Team Isiah Foundation Youtube Link
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Address: P.O. Box 542 • Bowie, MD 20718

The Team Isiah Foundation is named after our son Isiah Dixon, who was diagnosed with Acute Lymphoblastic Leukemia (ALL) in June 2014.  

Isiah is now a 17-year old rising Senior. Like most young men, he enjoys most sports (especially lacrosse, football and basketball). Isiah is also involved in the Boy Scouts of America, having achieved the Rank of Life Scout (the last rank before Eagle).

Back in May 2014, Isiah was finishing up his freshmen year in high school. He had just finished the season playing for the school’s JV lacrosse team and shifted his focus to playing for a local club team (Blackwolf Lacrosse). Soon after practices began, Isiah started experiencing headaches and a low grade fever as well as an overall lack of energy. Initially, we thought Isiah was coming down with a virus and that the symptoms would go away in a few days. Once the symptoms persisted for a week or so, we took Isiah to a local hospital emergency room. They found nothing as they only tested him for mononucleosis or Lyme disease. After an initial visit to Isiah’s pediatrician yielded no insight, we scheduled a second appointment with another doctor at the same practice and he immediately ordered a Complete Blood Cell count (CBC) for Isiah. The results indicated a more serious condition and based on the doctor’s advice, we immediately took him to Georgetown University Hospital’s Pediatric Hematology Oncology unit for follow up and treatment. Doctors there told us that Isiah either had leukemia (more likely) or a virus that they were not familiar with (the CDC was also contacted). Subsequent testing (bone marrow biopsy) confirmed that Isiah had leukemia, specifically Acute Lymphoblastic Leukemia (ALL). The good news about the diagnosis was that the leukemia was only present in Isiah’s bone marrow and had not spread to his blood stream or spinal fluid. Our family was initially shocked and very scared as most would be, but we relied on our strong faith in God and the doctors, nurses and staff at Georgetown to help Isiah and our family get through this.

Isiah started treatment almost immediately and his initial stay in the hospital was 32 days. The great news was that once doctors tested him after the initial phase of treatment, they found no molecular evidence of any leukemia cells in his body! That was in mid-July 2014 and Isiah has remained leukemia free since then. Because his immune system was compromised, Isiah was not allowed to physically attend school his sophomore year. Instead, he was enrolled in our local public high school in the Home and Hospital teaching program. Isiah’s classes were all taught online. Isiah had a great Sophomore year and recently completed his Junior year at school, and we are very excited that he will be graduating next year!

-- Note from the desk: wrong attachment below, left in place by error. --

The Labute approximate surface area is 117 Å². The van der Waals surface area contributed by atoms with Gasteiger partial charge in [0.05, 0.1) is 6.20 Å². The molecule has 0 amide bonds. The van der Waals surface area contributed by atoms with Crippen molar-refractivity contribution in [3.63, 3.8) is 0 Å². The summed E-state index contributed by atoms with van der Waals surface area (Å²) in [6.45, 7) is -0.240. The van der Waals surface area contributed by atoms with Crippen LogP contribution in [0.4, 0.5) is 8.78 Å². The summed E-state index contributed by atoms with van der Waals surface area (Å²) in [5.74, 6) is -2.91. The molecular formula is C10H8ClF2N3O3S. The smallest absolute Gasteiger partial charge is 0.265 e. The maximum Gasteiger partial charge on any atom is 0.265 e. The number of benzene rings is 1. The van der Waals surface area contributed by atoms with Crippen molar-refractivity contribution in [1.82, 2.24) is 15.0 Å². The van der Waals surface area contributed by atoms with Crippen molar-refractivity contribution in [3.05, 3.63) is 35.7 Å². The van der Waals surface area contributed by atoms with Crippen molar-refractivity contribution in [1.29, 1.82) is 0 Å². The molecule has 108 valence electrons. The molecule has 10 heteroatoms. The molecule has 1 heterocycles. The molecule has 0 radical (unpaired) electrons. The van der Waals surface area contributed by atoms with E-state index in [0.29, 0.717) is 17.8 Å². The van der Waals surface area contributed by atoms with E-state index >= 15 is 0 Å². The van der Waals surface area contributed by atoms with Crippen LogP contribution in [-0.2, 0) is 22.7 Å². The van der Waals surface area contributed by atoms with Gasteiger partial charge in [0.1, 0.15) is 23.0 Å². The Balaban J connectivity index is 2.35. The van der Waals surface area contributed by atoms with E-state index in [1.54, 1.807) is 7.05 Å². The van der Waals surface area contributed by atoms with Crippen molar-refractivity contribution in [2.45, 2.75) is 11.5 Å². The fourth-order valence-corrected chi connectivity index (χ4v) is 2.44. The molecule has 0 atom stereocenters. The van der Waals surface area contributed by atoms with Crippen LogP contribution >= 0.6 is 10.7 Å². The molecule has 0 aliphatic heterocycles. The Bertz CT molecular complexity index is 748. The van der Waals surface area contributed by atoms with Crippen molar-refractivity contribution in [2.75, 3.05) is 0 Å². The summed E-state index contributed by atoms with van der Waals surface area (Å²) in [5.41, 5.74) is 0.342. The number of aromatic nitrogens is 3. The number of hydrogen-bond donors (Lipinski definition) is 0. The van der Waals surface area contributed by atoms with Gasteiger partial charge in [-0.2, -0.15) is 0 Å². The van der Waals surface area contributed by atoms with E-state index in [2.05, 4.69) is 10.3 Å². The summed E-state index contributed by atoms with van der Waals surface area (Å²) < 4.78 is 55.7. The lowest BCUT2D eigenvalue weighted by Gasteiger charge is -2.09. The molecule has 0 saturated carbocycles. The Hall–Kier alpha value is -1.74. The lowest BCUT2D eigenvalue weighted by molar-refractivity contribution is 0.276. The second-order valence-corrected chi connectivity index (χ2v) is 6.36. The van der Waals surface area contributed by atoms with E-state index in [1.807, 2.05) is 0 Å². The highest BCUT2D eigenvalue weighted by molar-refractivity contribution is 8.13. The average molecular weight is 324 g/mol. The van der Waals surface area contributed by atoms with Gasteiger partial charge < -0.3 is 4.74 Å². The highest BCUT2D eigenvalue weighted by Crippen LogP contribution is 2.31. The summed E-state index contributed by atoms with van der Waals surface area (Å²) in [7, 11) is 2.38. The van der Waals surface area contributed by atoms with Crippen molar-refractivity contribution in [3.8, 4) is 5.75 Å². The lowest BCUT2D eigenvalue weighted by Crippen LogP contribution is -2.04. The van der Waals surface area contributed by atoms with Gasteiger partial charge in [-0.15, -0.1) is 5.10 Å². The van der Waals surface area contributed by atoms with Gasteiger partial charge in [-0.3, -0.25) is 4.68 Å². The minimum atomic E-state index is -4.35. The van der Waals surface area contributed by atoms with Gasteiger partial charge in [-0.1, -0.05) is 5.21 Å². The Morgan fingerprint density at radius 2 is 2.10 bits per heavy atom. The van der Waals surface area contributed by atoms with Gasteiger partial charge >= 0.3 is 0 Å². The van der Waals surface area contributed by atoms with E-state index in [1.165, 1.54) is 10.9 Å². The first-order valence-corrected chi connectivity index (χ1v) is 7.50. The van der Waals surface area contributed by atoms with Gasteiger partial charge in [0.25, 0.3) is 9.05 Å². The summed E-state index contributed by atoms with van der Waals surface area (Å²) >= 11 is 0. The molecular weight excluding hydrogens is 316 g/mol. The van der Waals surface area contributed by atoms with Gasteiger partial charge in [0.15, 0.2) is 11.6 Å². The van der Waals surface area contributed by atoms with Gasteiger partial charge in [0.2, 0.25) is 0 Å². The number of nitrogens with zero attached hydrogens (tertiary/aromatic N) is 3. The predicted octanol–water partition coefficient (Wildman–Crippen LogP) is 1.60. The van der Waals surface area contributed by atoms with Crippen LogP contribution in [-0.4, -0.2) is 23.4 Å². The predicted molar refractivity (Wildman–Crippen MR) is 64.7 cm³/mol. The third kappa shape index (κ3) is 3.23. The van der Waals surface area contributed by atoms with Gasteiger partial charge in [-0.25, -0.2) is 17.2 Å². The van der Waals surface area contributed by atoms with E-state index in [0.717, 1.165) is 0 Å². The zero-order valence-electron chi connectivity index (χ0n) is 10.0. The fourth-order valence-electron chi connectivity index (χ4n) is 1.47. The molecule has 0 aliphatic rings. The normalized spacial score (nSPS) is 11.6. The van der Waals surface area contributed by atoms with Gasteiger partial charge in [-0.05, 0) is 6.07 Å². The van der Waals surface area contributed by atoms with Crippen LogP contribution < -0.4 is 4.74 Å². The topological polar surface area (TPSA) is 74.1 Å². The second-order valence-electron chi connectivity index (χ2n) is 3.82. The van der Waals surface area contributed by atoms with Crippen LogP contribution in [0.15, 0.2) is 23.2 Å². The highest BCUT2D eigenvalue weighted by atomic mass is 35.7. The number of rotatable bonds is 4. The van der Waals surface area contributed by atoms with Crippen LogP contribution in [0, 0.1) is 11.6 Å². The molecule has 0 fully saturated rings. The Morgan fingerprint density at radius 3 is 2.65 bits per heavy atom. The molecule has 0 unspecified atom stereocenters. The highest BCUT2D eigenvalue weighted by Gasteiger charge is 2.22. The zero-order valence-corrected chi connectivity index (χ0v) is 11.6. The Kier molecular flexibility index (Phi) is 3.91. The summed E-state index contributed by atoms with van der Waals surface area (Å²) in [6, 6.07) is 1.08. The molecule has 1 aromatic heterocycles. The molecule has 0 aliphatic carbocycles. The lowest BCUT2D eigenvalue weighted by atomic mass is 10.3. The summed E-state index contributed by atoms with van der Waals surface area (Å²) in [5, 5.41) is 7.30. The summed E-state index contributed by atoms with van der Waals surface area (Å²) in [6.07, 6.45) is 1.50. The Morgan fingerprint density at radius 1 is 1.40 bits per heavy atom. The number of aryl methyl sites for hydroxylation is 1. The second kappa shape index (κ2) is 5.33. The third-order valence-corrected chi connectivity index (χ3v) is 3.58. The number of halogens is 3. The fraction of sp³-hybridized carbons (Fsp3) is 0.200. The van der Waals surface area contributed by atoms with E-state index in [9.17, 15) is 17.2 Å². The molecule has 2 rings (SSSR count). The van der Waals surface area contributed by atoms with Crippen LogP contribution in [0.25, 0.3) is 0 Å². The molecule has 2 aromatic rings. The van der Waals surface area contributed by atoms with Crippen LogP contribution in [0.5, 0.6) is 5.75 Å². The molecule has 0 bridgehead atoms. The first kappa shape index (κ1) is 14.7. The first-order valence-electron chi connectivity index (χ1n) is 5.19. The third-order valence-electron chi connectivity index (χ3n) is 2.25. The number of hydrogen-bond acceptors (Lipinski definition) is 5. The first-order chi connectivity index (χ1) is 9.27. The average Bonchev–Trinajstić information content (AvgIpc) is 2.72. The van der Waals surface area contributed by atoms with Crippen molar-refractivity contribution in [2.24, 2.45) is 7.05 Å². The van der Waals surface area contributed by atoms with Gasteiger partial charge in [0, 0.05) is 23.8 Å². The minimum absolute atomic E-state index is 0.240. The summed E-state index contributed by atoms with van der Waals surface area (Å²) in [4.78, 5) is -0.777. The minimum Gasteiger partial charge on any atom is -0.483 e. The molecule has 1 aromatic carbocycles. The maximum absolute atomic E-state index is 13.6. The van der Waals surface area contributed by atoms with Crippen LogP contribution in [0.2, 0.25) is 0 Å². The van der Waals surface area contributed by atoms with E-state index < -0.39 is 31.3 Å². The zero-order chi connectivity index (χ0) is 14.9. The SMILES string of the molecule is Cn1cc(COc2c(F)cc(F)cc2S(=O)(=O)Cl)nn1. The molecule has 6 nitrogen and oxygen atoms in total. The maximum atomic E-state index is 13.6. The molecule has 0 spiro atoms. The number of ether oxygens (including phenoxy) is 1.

Isiah Dixon Prom Picture

Isiah entered the final phase of treatment (known as the Maintenance Phase) in April 2015 and that will continue until November 2017. His treatment consists of taking chemo pills daily, clinic visits every two weeks for blood tests and IV chemo, and spinal taps roughly every three months (to ensure no leukemia cells are present in his spinal fluid). Isiah is happy to be back at school and to be with his friends and old classmates again.

Throughout this ordeal, Isiah has demonstrated tremendous courage and has vowed to beat leukemia and resume a normal life. Because he has a port surgically implanted in his chest (until his treatment ends) Isiah can’t participate in any contact sports (including lacrosse, his favorite sport). Because of a drug he was given during treatment which could impact his heart, Isiah is not allowed to lift any weights or objects over 50 lbs. He can exercise and lift light weights, but exercises that stress the heart (like bench pressing) are not allowed. Other than that, Isiah is leading a relatively normal life for a 17-year old. During his treatment, Isiah has established friendships with several other patients who are close to his age and have also been diagnosed with cancer. The staff at Georgetown has asked him on occasion to meet new patients (and their families) to discuss his experiences and help them adjust to the treatment and life style changes they will encounter.Since Isiah was diagnosed two years ago, we have experienced a tremendous outpouring of love and support from our family and friends, Isiah’s classmates and their families and the entire Georgetown University Pediatric Hematology Oncology department (doctors, nurses and staff).  This encouraged us to form the Team Isiah Foundation so we can provide support and assistance to those families who have children who are faced with cancer.